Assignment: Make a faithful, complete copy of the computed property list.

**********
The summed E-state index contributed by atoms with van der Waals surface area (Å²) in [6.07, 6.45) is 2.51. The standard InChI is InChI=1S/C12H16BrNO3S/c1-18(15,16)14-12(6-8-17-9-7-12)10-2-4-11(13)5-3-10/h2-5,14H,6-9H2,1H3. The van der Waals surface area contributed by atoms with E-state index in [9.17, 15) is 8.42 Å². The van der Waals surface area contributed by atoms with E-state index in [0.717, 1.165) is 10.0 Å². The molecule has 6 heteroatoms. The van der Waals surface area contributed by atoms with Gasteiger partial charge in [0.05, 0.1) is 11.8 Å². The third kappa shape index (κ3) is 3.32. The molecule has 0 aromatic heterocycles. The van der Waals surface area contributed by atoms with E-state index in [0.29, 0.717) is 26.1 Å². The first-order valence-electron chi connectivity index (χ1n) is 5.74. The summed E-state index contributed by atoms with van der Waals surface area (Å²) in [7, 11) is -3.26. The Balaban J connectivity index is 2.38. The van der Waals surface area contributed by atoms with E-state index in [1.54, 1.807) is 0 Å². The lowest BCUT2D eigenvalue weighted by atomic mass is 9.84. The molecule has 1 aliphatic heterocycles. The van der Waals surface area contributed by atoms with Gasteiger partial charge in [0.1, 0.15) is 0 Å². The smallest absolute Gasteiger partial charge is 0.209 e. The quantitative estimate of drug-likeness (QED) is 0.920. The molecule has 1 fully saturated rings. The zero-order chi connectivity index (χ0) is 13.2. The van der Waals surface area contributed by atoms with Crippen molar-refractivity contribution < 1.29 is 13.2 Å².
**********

The summed E-state index contributed by atoms with van der Waals surface area (Å²) in [6.07, 6.45) is 2.51. The standard InChI is InChI=1S/C12H16BrNO3S/c1-18(15,16)14-12(6-8-17-9-7-12)10-2-4-11(13)5-3-10/h2-5,14H,6-9H2,1H3. The van der Waals surface area contributed by atoms with E-state index in [9.17, 15) is 8.42 Å². The van der Waals surface area contributed by atoms with E-state index in [0.717, 1.165) is 10.0 Å². The molecule has 6 heteroatoms. The van der Waals surface area contributed by atoms with Gasteiger partial charge in [0.05, 0.1) is 11.8 Å². The third kappa shape index (κ3) is 3.32. The molecule has 0 aromatic heterocycles. The van der Waals surface area contributed by atoms with E-state index in [0.29, 0.717) is 26.1 Å². The first-order valence-electron chi connectivity index (χ1n) is 5.74. The summed E-state index contributed by atoms with van der Waals surface area (Å²) in [7, 11) is -3.26. The Balaban J connectivity index is 2.38. The van der Waals surface area contributed by atoms with E-state index in [1.54, 1.807) is 0 Å². The lowest BCUT2D eigenvalue weighted by atomic mass is 9.84. The molecule has 1 aliphatic heterocycles. The van der Waals surface area contributed by atoms with Gasteiger partial charge in [0.1, 0.15) is 0 Å². The smallest absolute Gasteiger partial charge is 0.209 e. The quantitative estimate of drug-likeness (QED) is 0.920. The molecule has 1 fully saturated rings. The zero-order chi connectivity index (χ0) is 13.2. The van der Waals surface area contributed by atoms with Crippen molar-refractivity contribution < 1.29 is 13.2 Å².